The UK private sector expanded sharply in February due to the swift rebound in economic conditions after disruptions caused by the Omicron variant at the turn of the year, flash survey results from IHS Markit showed on Monday.
The Chartered Institute of Procurement & Supply composite output index rose to an eight-month high of 60.2 in February from 54.2 in January.
The score was forecast to rise moderately to 55.0. A reading above 50.0 indicates expansion in the private sector.
Output growth in the service economy exceeded that seen in the manufacturing sector by a wide margin.
The services Purchasing Managers’ Index advanced to 60.8 from 54.1 a month ago. The expected reading was 55.5. At the same time, the factory PMI held steady at 57.3 in February. The reading was seen at 57.2.
Private sector companies reported another steep increase in incoming new work in February. Staff recruitment accelerated again in February in response to increased workloads and favorable growth projections.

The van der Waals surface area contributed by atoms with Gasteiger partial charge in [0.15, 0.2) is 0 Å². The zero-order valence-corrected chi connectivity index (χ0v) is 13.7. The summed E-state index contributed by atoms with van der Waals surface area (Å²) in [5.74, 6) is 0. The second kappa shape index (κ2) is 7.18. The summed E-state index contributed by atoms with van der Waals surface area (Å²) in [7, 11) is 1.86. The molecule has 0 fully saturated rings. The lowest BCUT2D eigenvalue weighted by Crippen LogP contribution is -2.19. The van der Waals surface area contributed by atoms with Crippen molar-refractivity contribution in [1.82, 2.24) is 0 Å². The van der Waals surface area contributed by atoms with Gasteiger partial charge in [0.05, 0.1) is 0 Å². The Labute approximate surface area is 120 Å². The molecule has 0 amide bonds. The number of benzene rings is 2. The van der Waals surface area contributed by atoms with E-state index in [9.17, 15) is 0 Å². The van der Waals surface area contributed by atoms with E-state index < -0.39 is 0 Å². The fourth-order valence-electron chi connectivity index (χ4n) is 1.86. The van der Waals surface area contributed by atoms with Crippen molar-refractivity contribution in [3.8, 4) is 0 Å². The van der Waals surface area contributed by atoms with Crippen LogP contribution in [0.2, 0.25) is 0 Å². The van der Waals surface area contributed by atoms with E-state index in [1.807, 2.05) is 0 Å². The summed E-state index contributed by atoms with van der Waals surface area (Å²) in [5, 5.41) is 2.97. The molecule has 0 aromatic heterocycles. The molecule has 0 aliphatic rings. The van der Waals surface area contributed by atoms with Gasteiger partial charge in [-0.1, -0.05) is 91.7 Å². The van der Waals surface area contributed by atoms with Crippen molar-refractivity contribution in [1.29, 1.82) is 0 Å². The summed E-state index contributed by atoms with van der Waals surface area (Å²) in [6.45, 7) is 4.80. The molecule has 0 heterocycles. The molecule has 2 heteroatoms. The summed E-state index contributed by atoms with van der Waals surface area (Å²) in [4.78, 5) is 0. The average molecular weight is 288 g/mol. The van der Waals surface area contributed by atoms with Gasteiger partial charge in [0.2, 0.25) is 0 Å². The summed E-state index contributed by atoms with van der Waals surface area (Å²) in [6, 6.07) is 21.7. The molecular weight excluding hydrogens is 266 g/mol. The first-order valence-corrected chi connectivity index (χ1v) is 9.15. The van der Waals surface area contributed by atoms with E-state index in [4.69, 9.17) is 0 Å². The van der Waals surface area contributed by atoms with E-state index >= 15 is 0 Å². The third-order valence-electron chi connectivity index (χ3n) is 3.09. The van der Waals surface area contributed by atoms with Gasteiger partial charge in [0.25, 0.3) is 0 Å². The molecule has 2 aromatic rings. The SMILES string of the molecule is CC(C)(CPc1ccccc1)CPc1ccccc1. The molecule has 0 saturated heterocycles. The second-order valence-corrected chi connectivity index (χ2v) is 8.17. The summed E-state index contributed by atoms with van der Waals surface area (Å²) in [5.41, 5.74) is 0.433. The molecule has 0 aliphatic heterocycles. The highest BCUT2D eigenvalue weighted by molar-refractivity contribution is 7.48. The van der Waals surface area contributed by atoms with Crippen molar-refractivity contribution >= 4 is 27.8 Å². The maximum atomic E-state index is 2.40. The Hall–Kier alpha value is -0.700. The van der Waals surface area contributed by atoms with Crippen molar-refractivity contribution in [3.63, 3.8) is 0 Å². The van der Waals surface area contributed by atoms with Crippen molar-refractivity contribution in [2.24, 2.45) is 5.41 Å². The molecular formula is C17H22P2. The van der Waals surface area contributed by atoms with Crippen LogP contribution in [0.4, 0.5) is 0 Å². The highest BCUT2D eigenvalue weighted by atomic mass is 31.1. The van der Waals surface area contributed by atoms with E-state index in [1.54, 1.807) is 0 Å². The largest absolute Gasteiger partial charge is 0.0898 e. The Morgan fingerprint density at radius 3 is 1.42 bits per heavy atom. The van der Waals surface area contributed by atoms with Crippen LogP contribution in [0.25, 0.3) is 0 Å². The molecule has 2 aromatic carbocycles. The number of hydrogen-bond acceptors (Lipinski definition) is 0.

Business expectations picked up for the third month and were the most optimistic since May 2021.
Severe inflationary pressures persisted in February. The overall rate of input cost inflation was the steepest since last November and the second-highest since the index began in January 1998. This resulted in another sharp increase in average prices charged by private sector firms.
“The PMIs suggest the economy shrugged off the hit from Omicron,” Adam Hoyes, an economist at Capital Economics, said. “And tentative signs of easing supply disruptions provide some reassurance that the upward pressure on inflation from global factors may abate soon.”
But with CPI inflation far above the Bank of England’s 2 percent target and set to rise further, the Bank of England is expected to hike interest rates from 0.50 percent to 0.75 percent on March 17.
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